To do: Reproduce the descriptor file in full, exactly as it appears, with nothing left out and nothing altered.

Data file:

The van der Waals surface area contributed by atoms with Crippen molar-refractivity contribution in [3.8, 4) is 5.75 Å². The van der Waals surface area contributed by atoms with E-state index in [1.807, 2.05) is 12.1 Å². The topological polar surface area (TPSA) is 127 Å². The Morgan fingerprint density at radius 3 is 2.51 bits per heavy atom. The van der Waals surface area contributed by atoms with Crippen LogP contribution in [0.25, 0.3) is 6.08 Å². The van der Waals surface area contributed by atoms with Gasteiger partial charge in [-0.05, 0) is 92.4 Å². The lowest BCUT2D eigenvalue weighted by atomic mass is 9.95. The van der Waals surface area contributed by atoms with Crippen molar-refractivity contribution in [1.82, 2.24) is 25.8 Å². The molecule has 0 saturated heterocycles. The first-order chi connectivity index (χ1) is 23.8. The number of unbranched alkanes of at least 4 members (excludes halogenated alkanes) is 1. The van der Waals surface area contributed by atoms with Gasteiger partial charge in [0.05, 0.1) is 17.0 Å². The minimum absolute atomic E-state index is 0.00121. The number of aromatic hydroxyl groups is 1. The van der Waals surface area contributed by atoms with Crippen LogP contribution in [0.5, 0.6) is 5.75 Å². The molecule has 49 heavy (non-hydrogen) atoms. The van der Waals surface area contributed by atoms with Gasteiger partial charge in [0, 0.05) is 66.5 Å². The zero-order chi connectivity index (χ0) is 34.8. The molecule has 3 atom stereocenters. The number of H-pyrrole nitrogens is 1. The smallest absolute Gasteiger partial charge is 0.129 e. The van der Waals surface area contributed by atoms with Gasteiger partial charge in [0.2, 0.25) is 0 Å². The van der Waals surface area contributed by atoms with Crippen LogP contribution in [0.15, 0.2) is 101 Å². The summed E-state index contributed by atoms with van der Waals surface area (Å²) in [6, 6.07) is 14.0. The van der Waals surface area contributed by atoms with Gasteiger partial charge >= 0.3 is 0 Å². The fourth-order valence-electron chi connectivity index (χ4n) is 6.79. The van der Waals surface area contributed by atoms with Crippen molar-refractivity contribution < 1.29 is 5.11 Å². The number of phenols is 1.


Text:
The van der Waals surface area contributed by atoms with Crippen molar-refractivity contribution in [3.8, 4) is 5.75 Å². The van der Waals surface area contributed by atoms with E-state index in [1.807, 2.05) is 12.1 Å². The topological polar surface area (TPSA) is 127 Å². The Morgan fingerprint density at radius 3 is 2.51 bits per heavy atom. The van der Waals surface area contributed by atoms with Crippen LogP contribution in [0.25, 0.3) is 6.08 Å². The van der Waals surface area contributed by atoms with Gasteiger partial charge in [-0.05, 0) is 92.4 Å². The lowest BCUT2D eigenvalue weighted by atomic mass is 9.95. The van der Waals surface area contributed by atoms with Crippen molar-refractivity contribution in [1.82, 2.24) is 25.8 Å². The molecule has 0 saturated heterocycles. The first-order chi connectivity index (χ1) is 23.8. The number of unbranched alkanes of at least 4 members (excludes halogenated alkanes) is 1. The van der Waals surface area contributed by atoms with Gasteiger partial charge in [0.05, 0.1) is 17.0 Å². The minimum absolute atomic E-state index is 0.00121. The number of aromatic hydroxyl groups is 1. The van der Waals surface area contributed by atoms with Crippen LogP contribution in [0.5, 0.6) is 5.75 Å². The molecule has 49 heavy (non-hydrogen) atoms. The van der Waals surface area contributed by atoms with Gasteiger partial charge in [0, 0.05) is 66.5 Å². The zero-order chi connectivity index (χ0) is 34.8. The molecule has 3 atom stereocenters. The number of H-pyrrole nitrogens is 1. The smallest absolute Gasteiger partial charge is 0.129 e. The van der Waals surface area contributed by atoms with Gasteiger partial charge in [0.2, 0.25) is 0 Å². The van der Waals surface area contributed by atoms with Crippen LogP contribution in [0.15, 0.2) is 101 Å². The summed E-state index contributed by atoms with van der Waals surface area (Å²) in [6, 6.07) is 14.0. The van der Waals surface area contributed by atoms with Gasteiger partial charge >= 0.3 is 0 Å². The fourth-order valence-electron chi connectivity index (χ4n) is 6.79. The van der Waals surface area contributed by atoms with Crippen molar-refractivity contribution < 1.29 is 5.11 Å². The number of phenols is 1.